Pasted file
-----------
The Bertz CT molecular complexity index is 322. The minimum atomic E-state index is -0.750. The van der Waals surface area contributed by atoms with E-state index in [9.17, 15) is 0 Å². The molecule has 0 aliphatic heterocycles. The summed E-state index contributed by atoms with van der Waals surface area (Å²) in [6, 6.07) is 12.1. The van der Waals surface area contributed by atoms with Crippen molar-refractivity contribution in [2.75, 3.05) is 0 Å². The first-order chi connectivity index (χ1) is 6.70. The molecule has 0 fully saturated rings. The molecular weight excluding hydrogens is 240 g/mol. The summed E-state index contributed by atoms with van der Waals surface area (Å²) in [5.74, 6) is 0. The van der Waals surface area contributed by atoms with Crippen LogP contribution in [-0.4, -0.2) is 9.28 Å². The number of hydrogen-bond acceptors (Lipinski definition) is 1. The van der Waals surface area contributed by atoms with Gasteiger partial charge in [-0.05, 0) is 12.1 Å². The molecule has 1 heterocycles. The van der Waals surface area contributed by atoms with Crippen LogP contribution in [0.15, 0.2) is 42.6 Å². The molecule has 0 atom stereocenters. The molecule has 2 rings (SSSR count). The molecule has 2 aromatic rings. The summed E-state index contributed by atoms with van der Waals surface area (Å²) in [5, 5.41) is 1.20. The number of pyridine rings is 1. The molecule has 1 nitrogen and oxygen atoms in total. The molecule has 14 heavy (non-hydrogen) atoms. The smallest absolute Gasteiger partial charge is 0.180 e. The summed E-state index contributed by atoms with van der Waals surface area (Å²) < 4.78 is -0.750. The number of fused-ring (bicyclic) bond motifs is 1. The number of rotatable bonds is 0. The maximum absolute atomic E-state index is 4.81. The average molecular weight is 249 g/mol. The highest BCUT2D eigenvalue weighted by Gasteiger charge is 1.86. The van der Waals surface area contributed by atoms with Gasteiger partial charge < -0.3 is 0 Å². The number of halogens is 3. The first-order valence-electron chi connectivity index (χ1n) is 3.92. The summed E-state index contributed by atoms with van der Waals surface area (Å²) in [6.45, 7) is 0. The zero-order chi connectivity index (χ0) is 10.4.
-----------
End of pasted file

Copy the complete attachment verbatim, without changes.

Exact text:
The Bertz CT molecular complexity index is 322. The minimum atomic E-state index is -0.750. The van der Waals surface area contributed by atoms with E-state index in [9.17, 15) is 0 Å². The molecule has 0 aliphatic heterocycles. The summed E-state index contributed by atoms with van der Waals surface area (Å²) in [6, 6.07) is 12.1. The van der Waals surface area contributed by atoms with Crippen molar-refractivity contribution in [2.75, 3.05) is 0 Å². The first-order chi connectivity index (χ1) is 6.70. The molecule has 0 fully saturated rings. The molecular weight excluding hydrogens is 240 g/mol. The summed E-state index contributed by atoms with van der Waals surface area (Å²) in [5.74, 6) is 0. The van der Waals surface area contributed by atoms with Crippen LogP contribution in [-0.4, -0.2) is 9.28 Å². The number of hydrogen-bond acceptors (Lipinski definition) is 1. The van der Waals surface area contributed by atoms with Gasteiger partial charge in [-0.05, 0) is 12.1 Å². The molecule has 1 heterocycles. The van der Waals surface area contributed by atoms with Crippen LogP contribution in [0.15, 0.2) is 42.6 Å². The molecule has 0 atom stereocenters. The molecule has 2 rings (SSSR count). The molecule has 2 aromatic rings. The summed E-state index contributed by atoms with van der Waals surface area (Å²) in [5, 5.41) is 1.20. The number of pyridine rings is 1. The molecule has 1 nitrogen and oxygen atoms in total. The molecule has 14 heavy (non-hydrogen) atoms. The smallest absolute Gasteiger partial charge is 0.180 e. The summed E-state index contributed by atoms with van der Waals surface area (Å²) < 4.78 is -0.750. The number of fused-ring (bicyclic) bond motifs is 1. The number of rotatable bonds is 0. The maximum absolute atomic E-state index is 4.81. The average molecular weight is 249 g/mol. The highest BCUT2D eigenvalue weighted by Gasteiger charge is 1.86. The van der Waals surface area contributed by atoms with Gasteiger partial charge < -0.3 is 0 Å². The number of halogens is 3. The first-order valence-electron chi connectivity index (χ1n) is 3.92. The summed E-state index contributed by atoms with van der Waals surface area (Å²) in [6.45, 7) is 0. The zero-order chi connectivity index (χ0) is 10.4.